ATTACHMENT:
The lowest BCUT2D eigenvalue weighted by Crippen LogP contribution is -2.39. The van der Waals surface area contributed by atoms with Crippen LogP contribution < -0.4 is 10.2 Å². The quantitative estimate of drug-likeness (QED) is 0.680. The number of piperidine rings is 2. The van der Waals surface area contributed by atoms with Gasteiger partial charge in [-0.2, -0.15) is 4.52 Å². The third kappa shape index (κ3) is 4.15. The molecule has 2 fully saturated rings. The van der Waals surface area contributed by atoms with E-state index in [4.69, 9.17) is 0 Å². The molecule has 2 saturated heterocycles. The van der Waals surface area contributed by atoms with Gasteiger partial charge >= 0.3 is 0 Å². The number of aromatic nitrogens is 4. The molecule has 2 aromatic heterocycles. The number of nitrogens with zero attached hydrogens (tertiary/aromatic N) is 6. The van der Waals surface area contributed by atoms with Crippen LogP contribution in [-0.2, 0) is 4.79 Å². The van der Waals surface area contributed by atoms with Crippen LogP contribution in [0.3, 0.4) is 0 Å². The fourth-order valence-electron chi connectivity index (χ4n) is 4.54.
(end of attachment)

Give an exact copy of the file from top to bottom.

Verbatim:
The lowest BCUT2D eigenvalue weighted by Crippen LogP contribution is -2.39. The van der Waals surface area contributed by atoms with Crippen LogP contribution < -0.4 is 10.2 Å². The quantitative estimate of drug-likeness (QED) is 0.680. The number of piperidine rings is 2. The van der Waals surface area contributed by atoms with Gasteiger partial charge in [-0.2, -0.15) is 4.52 Å². The third kappa shape index (κ3) is 4.15. The molecule has 2 fully saturated rings. The van der Waals surface area contributed by atoms with E-state index in [4.69, 9.17) is 0 Å². The molecule has 2 saturated heterocycles. The van der Waals surface area contributed by atoms with Gasteiger partial charge >= 0.3 is 0 Å². The number of aromatic nitrogens is 4. The molecule has 2 aromatic heterocycles. The number of nitrogens with zero attached hydrogens (tertiary/aromatic N) is 6. The van der Waals surface area contributed by atoms with Crippen LogP contribution in [-0.2, 0) is 4.79 Å². The van der Waals surface area contributed by atoms with Crippen LogP contribution in [0.3, 0.4) is 0 Å². The fourth-order valence-electron chi connectivity index (χ4n) is 4.54.